Princeton University’s Gerrymandering Project gives the legislature’s gerrymandered redistricting maps failing grades across the board.
Princeton University’s Gerrymandering Project—a team of non-partisan academic and legal experts—gave the Legislature’s gerrymandered redistricting maps failing grades across the board: four map’ concepts,’ four Fs.
Commenting on their grade, Princeton University’s Gerrymandering Project said “In Maryland, we have grades for the four congressional maps the Legislative Redistricting Advisory Commission released on Tuesday. Each map receives an F and significantly favors the Democrats. They each receive an F in partisan fairness, a C in competitiveness, and an F in geography.”[i]
Meanwhile, the people’s maps that Governor Larry Hogan will submit to the Legislature—developed through dozens of public meetings by an independent Citizens Commission—received straight A’s.
Princeton University’s Gerrymandering Project[ii] provides a non-partisan analysis of partisan gerrymandering. Helen Brewer, a legal analyst for the project, described their work as a “non-partisan analysis of redistricting maps as they are being proposed and adopted across the country in all 50 states.” The Project reviews proposed congressional maps and state legislative maps. The analysis is non-partisan and the approach is data-driven, mathematically based. It is intended to bring a clear picture to all the math, data and law that’s going on in the redistricting process.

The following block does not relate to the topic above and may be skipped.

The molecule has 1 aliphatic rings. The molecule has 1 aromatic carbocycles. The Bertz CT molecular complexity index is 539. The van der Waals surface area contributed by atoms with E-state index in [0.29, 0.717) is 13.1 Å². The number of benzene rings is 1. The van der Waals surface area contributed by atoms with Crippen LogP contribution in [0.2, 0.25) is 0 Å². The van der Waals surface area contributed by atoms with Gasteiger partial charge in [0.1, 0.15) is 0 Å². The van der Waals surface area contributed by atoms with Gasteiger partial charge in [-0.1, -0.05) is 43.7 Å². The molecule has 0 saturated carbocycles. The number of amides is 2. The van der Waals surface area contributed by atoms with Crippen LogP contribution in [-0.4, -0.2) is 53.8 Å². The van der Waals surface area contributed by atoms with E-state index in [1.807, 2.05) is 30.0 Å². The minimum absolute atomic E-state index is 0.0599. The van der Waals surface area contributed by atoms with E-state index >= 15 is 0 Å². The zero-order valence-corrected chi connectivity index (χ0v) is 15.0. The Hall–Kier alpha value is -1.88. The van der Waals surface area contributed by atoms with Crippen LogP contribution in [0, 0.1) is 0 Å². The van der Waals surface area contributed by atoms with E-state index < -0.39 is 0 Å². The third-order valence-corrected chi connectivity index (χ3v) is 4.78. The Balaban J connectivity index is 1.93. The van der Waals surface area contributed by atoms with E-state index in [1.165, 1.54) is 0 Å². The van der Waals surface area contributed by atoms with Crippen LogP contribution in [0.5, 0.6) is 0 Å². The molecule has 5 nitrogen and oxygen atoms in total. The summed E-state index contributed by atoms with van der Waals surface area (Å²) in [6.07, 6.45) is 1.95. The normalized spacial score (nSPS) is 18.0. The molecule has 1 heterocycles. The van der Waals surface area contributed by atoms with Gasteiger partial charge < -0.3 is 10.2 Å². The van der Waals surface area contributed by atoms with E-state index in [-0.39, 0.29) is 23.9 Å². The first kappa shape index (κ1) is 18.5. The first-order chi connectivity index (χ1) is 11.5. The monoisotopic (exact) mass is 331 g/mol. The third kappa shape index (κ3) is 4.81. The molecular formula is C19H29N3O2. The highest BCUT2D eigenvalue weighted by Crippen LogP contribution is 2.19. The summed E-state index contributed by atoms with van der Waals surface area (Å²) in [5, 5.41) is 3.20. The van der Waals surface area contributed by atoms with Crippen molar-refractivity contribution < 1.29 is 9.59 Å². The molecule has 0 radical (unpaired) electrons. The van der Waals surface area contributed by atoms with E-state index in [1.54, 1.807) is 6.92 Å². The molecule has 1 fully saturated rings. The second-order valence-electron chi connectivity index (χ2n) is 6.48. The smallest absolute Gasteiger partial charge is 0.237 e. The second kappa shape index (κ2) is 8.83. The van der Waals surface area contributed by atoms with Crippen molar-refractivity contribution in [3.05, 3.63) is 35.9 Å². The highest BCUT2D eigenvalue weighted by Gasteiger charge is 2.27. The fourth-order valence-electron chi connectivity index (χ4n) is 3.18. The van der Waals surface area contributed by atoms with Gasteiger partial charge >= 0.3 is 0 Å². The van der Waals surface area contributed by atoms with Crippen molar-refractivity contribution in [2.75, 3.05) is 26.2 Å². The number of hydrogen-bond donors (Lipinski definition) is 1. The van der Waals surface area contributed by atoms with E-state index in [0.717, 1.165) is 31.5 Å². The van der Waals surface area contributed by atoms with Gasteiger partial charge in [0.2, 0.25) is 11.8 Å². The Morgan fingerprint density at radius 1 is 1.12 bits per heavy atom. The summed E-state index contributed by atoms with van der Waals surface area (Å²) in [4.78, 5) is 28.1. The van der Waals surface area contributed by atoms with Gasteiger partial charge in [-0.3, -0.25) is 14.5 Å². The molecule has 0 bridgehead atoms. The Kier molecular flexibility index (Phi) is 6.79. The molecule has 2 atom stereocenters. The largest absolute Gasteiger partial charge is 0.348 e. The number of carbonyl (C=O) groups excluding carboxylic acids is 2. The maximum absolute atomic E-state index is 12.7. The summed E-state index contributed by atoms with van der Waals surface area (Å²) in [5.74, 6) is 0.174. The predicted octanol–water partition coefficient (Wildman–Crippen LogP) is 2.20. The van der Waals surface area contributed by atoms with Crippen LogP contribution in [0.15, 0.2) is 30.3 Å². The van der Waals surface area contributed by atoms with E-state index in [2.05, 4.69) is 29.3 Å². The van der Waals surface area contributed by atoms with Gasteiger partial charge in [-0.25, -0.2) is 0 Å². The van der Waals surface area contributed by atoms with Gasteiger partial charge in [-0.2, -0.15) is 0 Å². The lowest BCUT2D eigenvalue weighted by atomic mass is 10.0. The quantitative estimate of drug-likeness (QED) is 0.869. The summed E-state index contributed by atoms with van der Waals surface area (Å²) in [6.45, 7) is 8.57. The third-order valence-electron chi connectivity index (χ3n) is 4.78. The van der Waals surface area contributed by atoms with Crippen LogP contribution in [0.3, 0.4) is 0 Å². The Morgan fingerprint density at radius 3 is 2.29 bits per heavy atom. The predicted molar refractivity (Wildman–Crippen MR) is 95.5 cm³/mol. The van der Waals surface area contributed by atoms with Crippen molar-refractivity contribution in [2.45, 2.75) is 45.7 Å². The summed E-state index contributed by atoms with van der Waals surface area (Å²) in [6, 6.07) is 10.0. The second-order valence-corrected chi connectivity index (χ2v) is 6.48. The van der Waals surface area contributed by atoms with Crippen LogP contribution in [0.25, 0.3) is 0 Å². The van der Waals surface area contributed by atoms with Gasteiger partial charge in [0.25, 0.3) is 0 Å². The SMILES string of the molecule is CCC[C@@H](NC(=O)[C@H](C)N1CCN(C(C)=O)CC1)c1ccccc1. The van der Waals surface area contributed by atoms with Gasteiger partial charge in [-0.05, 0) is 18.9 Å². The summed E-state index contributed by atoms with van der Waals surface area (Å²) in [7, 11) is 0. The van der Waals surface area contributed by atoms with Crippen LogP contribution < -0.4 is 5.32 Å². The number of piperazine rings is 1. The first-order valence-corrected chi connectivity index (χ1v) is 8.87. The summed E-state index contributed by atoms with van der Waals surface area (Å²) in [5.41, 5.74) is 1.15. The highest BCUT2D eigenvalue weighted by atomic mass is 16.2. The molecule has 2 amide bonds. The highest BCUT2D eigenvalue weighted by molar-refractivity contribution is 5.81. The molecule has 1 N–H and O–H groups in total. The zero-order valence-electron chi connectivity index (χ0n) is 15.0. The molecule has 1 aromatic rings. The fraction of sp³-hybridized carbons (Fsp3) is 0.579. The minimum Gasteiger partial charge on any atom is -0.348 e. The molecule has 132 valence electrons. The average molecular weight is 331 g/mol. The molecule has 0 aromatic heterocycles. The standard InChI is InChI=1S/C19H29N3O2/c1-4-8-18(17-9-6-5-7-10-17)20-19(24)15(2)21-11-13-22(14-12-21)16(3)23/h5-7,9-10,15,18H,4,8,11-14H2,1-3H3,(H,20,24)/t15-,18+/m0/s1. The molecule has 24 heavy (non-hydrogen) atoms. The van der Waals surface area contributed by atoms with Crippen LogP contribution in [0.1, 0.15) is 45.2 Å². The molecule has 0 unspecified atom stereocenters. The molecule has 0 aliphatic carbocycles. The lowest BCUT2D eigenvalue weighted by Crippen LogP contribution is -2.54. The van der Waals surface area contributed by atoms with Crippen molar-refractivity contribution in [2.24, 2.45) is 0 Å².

Each of the Legislature’s draft Congressional maps earned F’s.
- Map 1: https://gerrymander.princeton.edu/redistricting-report-card?planId=rechkP8YGFzQ7DE2h
- Map 2: https://gerrymander.princeton.edu/redistricting-report-card?planId=recXkmhD5ROcEW3vw
- Map 3: https://gerrymander.princeton.edu/redistricting-report-card?planId=recAHafBYVYQDxv4l
- Map 4: https://gerrymander.princeton.edu/redistricting-report-card?planId=recHDShZVMTIxI6rq
The Hogan appointed Citizens Redistricting Commission Congressional Plan in contrast earned an A.
Commenting on the process last week, Governor Hogan said: “We are not interested in drawing Republican districts or Democratic districts. I want what nearly all Marylanders want, which is fair maps and fair districts.”